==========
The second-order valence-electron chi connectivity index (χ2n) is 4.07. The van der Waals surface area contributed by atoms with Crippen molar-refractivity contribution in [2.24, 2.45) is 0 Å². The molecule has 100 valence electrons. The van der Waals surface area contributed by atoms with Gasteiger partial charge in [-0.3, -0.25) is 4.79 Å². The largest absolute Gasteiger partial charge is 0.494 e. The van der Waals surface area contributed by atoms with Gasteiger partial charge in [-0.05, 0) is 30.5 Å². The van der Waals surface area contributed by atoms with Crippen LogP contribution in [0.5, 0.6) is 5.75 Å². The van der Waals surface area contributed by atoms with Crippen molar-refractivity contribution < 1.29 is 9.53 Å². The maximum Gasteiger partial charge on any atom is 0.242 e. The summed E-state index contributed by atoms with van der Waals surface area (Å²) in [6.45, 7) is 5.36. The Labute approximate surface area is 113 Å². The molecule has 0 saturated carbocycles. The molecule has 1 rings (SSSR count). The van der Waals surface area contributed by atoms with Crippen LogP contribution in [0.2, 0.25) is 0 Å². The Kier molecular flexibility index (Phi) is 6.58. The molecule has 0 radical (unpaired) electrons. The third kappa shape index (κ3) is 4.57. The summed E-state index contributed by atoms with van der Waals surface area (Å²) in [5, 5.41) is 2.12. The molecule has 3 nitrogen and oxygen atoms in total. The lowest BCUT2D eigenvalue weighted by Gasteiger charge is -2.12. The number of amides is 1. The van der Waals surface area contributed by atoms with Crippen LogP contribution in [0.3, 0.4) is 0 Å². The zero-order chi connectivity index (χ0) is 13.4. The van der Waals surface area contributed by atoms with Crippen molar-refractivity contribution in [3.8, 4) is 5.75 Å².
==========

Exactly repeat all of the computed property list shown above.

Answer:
The second-order valence-electron chi connectivity index (χ2n) is 4.07. The van der Waals surface area contributed by atoms with Crippen molar-refractivity contribution in [2.24, 2.45) is 0 Å². The molecule has 100 valence electrons. The van der Waals surface area contributed by atoms with Gasteiger partial charge in [-0.3, -0.25) is 4.79 Å². The largest absolute Gasteiger partial charge is 0.494 e. The van der Waals surface area contributed by atoms with Gasteiger partial charge in [-0.05, 0) is 30.5 Å². The van der Waals surface area contributed by atoms with Crippen LogP contribution in [0.5, 0.6) is 5.75 Å². The van der Waals surface area contributed by atoms with Crippen molar-refractivity contribution < 1.29 is 9.53 Å². The maximum Gasteiger partial charge on any atom is 0.242 e. The summed E-state index contributed by atoms with van der Waals surface area (Å²) in [6.45, 7) is 5.36. The Labute approximate surface area is 113 Å². The molecule has 0 saturated carbocycles. The molecule has 1 rings (SSSR count). The van der Waals surface area contributed by atoms with Crippen LogP contribution in [0.2, 0.25) is 0 Å². The Kier molecular flexibility index (Phi) is 6.58. The molecule has 0 radical (unpaired) electrons. The third kappa shape index (κ3) is 4.57. The summed E-state index contributed by atoms with van der Waals surface area (Å²) in [5, 5.41) is 2.12. The molecule has 3 nitrogen and oxygen atoms in total. The lowest BCUT2D eigenvalue weighted by Gasteiger charge is -2.12. The number of amides is 1. The van der Waals surface area contributed by atoms with Crippen LogP contribution in [0.3, 0.4) is 0 Å². The zero-order chi connectivity index (χ0) is 13.4. The van der Waals surface area contributed by atoms with Crippen molar-refractivity contribution in [3.8, 4) is 5.75 Å².